What is a Talar Dome Injury?

Up to 70% of acute injuries like ankle sprains and fractures result in Talar Dome Lesions. If adequate care is not received, the condition may lead to improper healing, an increased risk of deterioration or softening of the cartilage, and further damage to the talus surface over time.

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Overview

Talar Dome Injuries involve the the damage and injury of the cartilage and underlying bone in the talus, which is a bone in the ankle joint. The talus bone, which is the part of the ankle that enables smooth movement, has a dome-shaped top covered in a layer of cartilage. An injury can cause damage to this area and the underlying subchondral bone, resulting in a talar dome injury typically referred to as an osteochondral lesion or defect. While injuries commonly present on the inside or medial aspect of the ankle, the outer ankle can be affected as well.

Causes of Talar Dome Injuries

The cause of a Talar Dome injury may be due to major traumatic events or repetitive stress injuries such as:

  • Trauma such as a severe ankle sprain, fracture or other acute injuries
  • Repetitive stress or micro-trauma
  • Degenerative conditions like osteoarthritis can cause wear and tear on the cartilage

Continuous trauma over a prolonged period caused by unaddressed or undetected biomechanical issues can result in further injury to the talar dome.
Risk factors such as hypermobility or having a low-arch foot type (flatfoot), may also lead to injuries to the talar bone, also medically known as osteochondral lesions

Symptoms

The symptoms of Talar Dome Lesions often develop gradually over time and may not be immediately noticeable, leading to misdiagnosis.

As the condition progresses, symptoms may worsen, impacting your lifestyle and limit daily activities, particularly for those with an active routine.

If left unaddressed, it can lead to osteoarthritis and complications such as structural alterations in the ankle joint, persistent and recurring pain accompanies by secondary nerve pain and restricted joint mobility.

We recommend seeking proper solutions from healthcare providers to prevent the onset of further debilitating symptoms which include:

  • Chronic pain in the ankle
  • Ankle swelling
  • Sensations of weakness and locking of the ankle joint
  • Subchondral cysts

Effects of Talar Dome Injuries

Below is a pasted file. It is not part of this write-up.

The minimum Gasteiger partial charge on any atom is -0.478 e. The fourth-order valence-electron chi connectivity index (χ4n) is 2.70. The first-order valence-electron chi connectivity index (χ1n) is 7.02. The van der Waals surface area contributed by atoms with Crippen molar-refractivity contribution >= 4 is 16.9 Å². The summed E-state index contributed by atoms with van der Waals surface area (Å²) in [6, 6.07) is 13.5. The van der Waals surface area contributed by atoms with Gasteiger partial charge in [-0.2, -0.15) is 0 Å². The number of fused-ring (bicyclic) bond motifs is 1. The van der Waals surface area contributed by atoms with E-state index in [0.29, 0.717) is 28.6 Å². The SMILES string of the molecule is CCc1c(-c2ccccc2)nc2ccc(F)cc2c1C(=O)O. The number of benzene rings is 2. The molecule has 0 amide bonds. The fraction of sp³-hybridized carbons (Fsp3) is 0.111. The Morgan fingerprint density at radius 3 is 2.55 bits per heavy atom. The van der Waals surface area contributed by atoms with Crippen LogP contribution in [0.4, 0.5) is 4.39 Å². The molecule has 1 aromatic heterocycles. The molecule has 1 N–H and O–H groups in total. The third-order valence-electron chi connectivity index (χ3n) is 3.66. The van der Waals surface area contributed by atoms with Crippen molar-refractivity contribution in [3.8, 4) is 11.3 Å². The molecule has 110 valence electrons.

• Lifestyle restrictions
  • Impact on daily activities, especially for individuals who does sports
  • Osteoarthritic changes of the ankle joint
  • Chronic pain
  • Limitations in ankle joint range of motion

Diagnosis

X-rays or an MRI scan of the ankle may be performed to diagnose and determine the size, extent, and stability of the talar dome lesion or injury. The application of non-invasive podiatric intervention depends on several factors:

  • Age
  • Lesion size, extent, and stability
  • Activity levels of patient
  • Underlying biomechanical variances

Managing Talar Dome Injury

Non-invasive therapies such as Extracorporeal Magnetotransduction Therapy (EMTT) and focal Extracorporeal Shockwave therapy (ESWT), offer conservative and effective options for addressing talar dome lesions. These therapies work by reducing swelling in the bone and soft tissues, promoting tissue vascularisation and healing on a cellular level.

During therapy, a protective cast may be utilised to protect and immobilise the ankle, which can promote faster recovery.

Subsequently, the integration of offloading devices such as customised ankle foot orthotics (AFOs), can further increase stability for the ankles, preventing recurring injuries and over-rotation of the ankle.

Regular follow-up appointments with your podiatrist are vital to ensure monitor the healing process and address any further concerns.

In cases where non-invasive approaches are insufficient, or the lesion is severe, surgical intervention may be considered, and a thorough discussion with a podiatrist can help determine its suitability. If you are experiencing persistent ankle pain, it is advised to seek prompt medical attention from a healthcare professional or a podiatrist for accurate diagnosis and advice.

1 https://www.ncbi.nlm.nih.gov/pmc/articles/PMC5241540/

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Common Symptoms

Chronic pain felt deep within the ankle
Swelling
Weakness
Locking of the ankle joint
Formation of subchondral cysts

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An ankle specialist, such as a podiatrist, will be able to perform a thorough foot assessment using diagnostic tools, such as a musculoskeletal diagnostic ultrasound to determine the source of your ankle pain. If surgery is required, your podiatrist will refer you to a trusted foot and ankle doctor for surgical solutions.

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